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This is the kind of girl that you don´t mess with!

Probably, during your studies you were never taught that fieldwork and legs do not always get on well, specially if you work in the thorn-bush savanna…

Some of you may wonder why she is not wearing long trousers. To put it in her own words:

It is freaking hot here and if I have to choose between melting or being scratched. I’d rather choose the later!

This is only one of the challenges that you will face during fieldwork. Those of you who are doing it every day and enjoying it as much as me, are most likely thinking that nothing will never erase the smile that the field put on our faces.

Enjoy the nature fellas!

P.S. Want to find out more about her research? Join the Leopard Project Facebook page.

License to kill: reforming federal wildlife control to restore biodiversity and ecosystem function

For more than 100 years, the US government has conducted lethal control of native wildlife, to benefit livestock producers and to enhance game populations, especially in the western states. Since 2000, Wildlife Services (WS), an agency of the US Department of Agriculture, has killed 2 million native mammals, predominantly 20 species of carnivores, beavers, and several species of ground-dwelling squirrels, but also many nontarget species. Many are important species in their native ecosystems (e.g., ecosystem engineers such as prairie dogs and beavers, and apex predators such as gray wolves). Reducing their populations, locally or globally, risks cascading negative consequences including impoverishment of biodiversity, loss of resilience to biotic invasions, destabilization of populations at lower trophic levels, and loss of many ecosystem services that benefit human society directly and indirectly.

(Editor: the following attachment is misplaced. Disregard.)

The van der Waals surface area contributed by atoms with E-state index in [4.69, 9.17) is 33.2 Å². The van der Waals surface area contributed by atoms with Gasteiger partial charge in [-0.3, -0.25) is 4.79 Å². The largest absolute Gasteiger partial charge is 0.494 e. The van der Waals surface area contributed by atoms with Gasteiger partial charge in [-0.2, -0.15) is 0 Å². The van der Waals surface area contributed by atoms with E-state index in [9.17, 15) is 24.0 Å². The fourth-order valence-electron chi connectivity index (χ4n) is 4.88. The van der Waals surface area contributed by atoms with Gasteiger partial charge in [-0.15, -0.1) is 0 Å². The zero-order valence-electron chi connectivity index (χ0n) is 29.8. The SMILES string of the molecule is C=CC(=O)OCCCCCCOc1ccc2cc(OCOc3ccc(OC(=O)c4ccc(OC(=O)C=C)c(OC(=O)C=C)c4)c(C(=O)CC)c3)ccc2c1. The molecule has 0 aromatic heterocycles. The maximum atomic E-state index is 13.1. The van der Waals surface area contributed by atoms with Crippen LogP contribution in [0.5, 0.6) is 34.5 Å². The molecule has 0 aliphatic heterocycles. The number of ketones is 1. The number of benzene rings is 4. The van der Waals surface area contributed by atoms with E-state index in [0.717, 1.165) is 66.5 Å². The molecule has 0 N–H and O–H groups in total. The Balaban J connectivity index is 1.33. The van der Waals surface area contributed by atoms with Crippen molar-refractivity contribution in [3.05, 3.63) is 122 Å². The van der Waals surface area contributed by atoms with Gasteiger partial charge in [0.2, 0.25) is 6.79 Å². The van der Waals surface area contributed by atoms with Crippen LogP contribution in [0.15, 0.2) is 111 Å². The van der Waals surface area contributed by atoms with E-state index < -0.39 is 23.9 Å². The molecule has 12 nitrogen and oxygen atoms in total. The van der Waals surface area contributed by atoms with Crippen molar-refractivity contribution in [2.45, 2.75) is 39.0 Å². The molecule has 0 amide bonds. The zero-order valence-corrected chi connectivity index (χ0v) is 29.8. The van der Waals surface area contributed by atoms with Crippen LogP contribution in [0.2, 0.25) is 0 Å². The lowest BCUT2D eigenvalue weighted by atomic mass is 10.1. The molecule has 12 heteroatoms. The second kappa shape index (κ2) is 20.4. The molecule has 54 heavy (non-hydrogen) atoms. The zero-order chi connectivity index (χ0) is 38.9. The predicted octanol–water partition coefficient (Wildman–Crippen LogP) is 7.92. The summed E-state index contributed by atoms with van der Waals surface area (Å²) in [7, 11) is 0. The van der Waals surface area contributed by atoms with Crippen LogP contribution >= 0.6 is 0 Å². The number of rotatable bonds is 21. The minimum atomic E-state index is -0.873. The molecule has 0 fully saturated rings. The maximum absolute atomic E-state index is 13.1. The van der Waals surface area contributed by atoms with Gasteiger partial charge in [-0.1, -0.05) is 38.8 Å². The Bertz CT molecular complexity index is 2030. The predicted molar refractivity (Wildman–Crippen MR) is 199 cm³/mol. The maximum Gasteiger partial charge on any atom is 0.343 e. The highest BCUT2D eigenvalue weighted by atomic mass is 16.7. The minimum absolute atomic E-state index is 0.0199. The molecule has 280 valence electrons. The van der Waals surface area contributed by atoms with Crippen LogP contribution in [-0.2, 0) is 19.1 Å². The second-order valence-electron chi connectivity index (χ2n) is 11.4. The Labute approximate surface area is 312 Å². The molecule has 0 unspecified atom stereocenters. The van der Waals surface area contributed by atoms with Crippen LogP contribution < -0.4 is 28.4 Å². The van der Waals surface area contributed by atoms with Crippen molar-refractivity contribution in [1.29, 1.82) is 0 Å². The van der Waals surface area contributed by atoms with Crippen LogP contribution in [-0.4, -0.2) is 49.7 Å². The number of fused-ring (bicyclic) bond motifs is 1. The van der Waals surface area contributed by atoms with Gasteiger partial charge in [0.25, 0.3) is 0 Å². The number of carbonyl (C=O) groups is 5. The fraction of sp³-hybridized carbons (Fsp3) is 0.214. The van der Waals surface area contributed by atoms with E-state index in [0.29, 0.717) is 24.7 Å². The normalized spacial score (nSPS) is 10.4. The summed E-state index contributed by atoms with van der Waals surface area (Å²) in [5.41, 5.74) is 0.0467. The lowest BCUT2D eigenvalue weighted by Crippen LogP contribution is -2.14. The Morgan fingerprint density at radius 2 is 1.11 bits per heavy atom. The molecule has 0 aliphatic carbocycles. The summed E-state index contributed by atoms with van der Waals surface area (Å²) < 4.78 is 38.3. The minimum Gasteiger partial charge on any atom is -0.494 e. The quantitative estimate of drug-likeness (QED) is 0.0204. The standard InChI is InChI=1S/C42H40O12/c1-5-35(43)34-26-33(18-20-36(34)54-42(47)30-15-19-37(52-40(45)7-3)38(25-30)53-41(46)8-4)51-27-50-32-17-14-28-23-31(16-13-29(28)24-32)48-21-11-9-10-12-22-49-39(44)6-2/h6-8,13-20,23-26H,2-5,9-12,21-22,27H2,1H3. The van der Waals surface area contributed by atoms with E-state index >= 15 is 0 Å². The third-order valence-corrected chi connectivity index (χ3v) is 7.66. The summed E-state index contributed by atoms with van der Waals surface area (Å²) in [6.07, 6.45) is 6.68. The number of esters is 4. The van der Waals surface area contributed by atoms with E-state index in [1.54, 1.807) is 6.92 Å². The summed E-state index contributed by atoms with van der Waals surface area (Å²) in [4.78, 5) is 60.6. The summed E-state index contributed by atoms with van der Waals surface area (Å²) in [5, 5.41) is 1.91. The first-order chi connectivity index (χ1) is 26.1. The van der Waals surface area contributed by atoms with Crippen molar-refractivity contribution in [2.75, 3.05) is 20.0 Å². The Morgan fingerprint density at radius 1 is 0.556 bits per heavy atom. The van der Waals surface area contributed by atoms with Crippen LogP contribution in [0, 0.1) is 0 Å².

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Monitoring Rarity: The Critically Endangered Saharan Cheetah as a Flagship Species for a Threatened Ecosystem

A paper on  the first survey of the critically endangered Saharan cheetah Acinonyx jubatus hecki was recently published in the Journal PlOS ONE. The study was carried out over two field seasons (August-October 2008 and August-November 2010) in Ahaggar Cultural Park, South Central Algeria by Farid Belbachir and his colleagues.

A rectangular trapping grid was designed and overlaid on a satellite image of the study area using 40 camera trap locations, spaced 10 km apart, covering a total area of 2,551 km2. The survey used camera-traps which use passive infra-red motion detectors that trigger a photograph when animals pass in front of the camera.